Uber and Lyft Seek Legislative Fix To Insurance Problem For Drivers

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Late in Michigan’s legislative session, transportation network companies Uber and Lyft have proposed a bill through Representative Tim Kelly of Saginaw, to provide them statewide regulation and close potential gaps in insurance coverage for their drivers and clients. But objections to the bill will postpone any solution until next year.

Uber and Lyft each operate a mobile app that allows customers to request a ride from partner drivers and pay for the ride using their credit card. But there was some question what would happen if Uber and Lyft drivers got into accidents while on the clock. That’s because their partner drivers aren’t required to carry the same kind of insurance as taxi drivers.

This bill would change those requirements and clarify when the companies’ corporate insurance applies to an accident, and when the drivers’ coverage takes over. It would also make into law the screening and inspection policies Uber and Lyft already use to hire drivers.

Representative Kelly introduced this bill to hold transportation network companies (TNCs) to many of the same standards as taxi companies. It would also smooth out the patchwork of local ordinances and agreements the companies have made with the cities where they operate. Mike White, Uber General Manager for Michigan, said:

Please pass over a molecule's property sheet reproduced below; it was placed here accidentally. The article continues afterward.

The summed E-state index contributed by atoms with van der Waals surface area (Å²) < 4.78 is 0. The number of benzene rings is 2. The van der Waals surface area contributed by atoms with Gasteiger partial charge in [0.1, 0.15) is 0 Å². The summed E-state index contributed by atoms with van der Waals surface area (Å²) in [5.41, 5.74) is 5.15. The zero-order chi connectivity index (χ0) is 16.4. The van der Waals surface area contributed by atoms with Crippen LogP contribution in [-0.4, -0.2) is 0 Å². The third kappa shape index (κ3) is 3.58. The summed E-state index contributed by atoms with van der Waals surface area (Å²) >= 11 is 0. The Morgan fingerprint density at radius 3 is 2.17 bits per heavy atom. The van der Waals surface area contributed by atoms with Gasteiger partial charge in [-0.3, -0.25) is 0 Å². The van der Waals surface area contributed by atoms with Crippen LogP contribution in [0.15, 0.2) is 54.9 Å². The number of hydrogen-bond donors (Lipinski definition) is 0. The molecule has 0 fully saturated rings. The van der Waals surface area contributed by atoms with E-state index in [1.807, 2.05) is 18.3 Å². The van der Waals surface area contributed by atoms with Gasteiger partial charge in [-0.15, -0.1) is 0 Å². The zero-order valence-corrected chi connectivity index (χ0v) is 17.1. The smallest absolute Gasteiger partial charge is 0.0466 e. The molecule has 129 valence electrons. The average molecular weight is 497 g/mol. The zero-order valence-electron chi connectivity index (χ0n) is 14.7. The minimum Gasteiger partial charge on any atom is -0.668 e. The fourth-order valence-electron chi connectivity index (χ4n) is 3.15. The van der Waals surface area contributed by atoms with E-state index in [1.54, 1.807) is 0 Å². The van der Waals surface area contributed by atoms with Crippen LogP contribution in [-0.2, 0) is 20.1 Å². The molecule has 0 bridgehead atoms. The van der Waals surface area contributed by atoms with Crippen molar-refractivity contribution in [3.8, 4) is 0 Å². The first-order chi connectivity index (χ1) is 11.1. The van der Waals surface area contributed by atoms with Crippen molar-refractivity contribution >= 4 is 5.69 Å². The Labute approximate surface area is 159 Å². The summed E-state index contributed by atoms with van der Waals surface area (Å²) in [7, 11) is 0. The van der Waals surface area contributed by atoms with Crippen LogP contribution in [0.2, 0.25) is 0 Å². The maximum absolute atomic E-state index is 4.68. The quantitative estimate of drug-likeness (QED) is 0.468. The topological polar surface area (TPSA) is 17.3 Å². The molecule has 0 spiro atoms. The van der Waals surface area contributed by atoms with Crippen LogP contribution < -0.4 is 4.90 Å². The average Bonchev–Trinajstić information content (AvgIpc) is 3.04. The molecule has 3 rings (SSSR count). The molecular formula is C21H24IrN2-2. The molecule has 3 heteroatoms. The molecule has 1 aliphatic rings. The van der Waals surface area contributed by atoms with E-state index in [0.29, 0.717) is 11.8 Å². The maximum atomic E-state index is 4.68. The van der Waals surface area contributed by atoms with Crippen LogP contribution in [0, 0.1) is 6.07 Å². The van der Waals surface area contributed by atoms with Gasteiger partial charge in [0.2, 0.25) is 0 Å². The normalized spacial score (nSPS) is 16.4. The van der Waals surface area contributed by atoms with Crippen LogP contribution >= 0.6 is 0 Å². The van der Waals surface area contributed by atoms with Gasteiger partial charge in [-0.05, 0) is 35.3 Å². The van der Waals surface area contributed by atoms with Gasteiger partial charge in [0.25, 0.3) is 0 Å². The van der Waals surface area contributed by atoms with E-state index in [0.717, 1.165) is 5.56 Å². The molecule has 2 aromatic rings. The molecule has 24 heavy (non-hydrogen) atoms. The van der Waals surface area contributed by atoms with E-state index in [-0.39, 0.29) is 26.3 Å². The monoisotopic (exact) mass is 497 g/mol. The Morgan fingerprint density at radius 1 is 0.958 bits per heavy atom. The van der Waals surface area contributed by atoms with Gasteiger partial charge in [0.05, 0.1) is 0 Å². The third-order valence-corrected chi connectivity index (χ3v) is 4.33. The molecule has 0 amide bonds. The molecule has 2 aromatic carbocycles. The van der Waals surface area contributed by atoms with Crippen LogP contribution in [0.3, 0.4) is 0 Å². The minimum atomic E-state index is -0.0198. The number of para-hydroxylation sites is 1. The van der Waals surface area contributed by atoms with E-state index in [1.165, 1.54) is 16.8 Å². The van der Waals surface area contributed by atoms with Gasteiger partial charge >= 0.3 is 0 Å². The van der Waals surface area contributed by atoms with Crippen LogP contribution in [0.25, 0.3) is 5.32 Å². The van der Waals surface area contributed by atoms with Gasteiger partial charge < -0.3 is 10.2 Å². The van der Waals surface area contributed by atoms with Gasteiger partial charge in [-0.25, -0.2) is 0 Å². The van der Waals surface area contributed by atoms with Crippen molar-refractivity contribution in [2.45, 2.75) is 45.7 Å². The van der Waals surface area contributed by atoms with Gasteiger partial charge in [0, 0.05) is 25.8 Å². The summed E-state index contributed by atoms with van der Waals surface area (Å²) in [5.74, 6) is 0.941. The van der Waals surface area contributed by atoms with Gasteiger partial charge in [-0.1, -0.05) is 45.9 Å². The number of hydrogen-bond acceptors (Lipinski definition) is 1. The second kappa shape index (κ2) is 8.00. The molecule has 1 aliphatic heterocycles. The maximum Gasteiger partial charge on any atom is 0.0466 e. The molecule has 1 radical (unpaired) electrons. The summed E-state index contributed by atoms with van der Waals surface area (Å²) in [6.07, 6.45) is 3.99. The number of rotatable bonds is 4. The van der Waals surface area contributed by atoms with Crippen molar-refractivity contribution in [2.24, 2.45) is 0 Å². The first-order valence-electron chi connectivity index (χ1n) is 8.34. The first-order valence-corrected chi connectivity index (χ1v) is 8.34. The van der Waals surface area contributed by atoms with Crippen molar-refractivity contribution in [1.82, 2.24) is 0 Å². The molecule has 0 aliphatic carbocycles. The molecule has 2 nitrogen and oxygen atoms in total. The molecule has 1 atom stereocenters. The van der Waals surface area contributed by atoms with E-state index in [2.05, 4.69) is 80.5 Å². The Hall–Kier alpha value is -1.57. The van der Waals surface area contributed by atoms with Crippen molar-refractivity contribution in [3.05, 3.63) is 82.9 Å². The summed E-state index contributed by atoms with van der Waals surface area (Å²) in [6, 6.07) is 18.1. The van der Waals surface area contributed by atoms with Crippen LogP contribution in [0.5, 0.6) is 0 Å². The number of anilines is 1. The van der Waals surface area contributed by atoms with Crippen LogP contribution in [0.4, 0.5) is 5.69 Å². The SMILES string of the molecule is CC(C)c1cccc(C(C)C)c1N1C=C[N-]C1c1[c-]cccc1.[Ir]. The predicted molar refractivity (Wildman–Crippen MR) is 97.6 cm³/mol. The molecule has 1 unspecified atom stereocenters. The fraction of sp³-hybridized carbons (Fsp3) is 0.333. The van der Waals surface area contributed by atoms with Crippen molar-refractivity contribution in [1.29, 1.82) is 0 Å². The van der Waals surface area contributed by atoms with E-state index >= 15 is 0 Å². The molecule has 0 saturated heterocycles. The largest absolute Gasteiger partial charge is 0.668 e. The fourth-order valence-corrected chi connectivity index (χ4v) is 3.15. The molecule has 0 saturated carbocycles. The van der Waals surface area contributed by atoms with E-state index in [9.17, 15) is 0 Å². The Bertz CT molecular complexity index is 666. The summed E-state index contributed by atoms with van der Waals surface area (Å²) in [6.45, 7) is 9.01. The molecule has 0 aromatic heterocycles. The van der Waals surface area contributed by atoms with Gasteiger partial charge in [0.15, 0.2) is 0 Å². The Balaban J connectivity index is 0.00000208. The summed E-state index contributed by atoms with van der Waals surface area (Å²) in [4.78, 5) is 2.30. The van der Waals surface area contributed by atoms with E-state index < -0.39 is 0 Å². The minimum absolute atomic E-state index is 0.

“We want to ensure safety, so we want strong safety standards. We want to ensure that there is a framework for competition so people know what a TNC is and TNCs can compete. And that improves the opportunity for improved service and drives down prices and improves quality. We like a framework that allows for those things.”

But opponents, especially from taxi and limousine companies, say the companies should simply be required to comply with the taxi law already in place. They say that some people may be confused about whose insurance applies when drivers are logged in to the service, but not actually providing someone a ride. There is also concern that the state law would override the local work that had already been done.

Now because of the opposition, any change to how Uber and Lyft do business in Michigan will have to wait until 2015. In the meantime the questions continue and drivers are in the lurch over whether they will be covered for accidents while they are on the clock.

David Christensen is a no-fault auto accident lawyer at Christensen Law in Southfield, Michigan. He and his team are on the cutting edge of the law getting recoveries for drivers hurt in car crashes in Michigan. If you or someone you know has been injured in a taxi or ride-share, contact Christensen Law for a free consultation.

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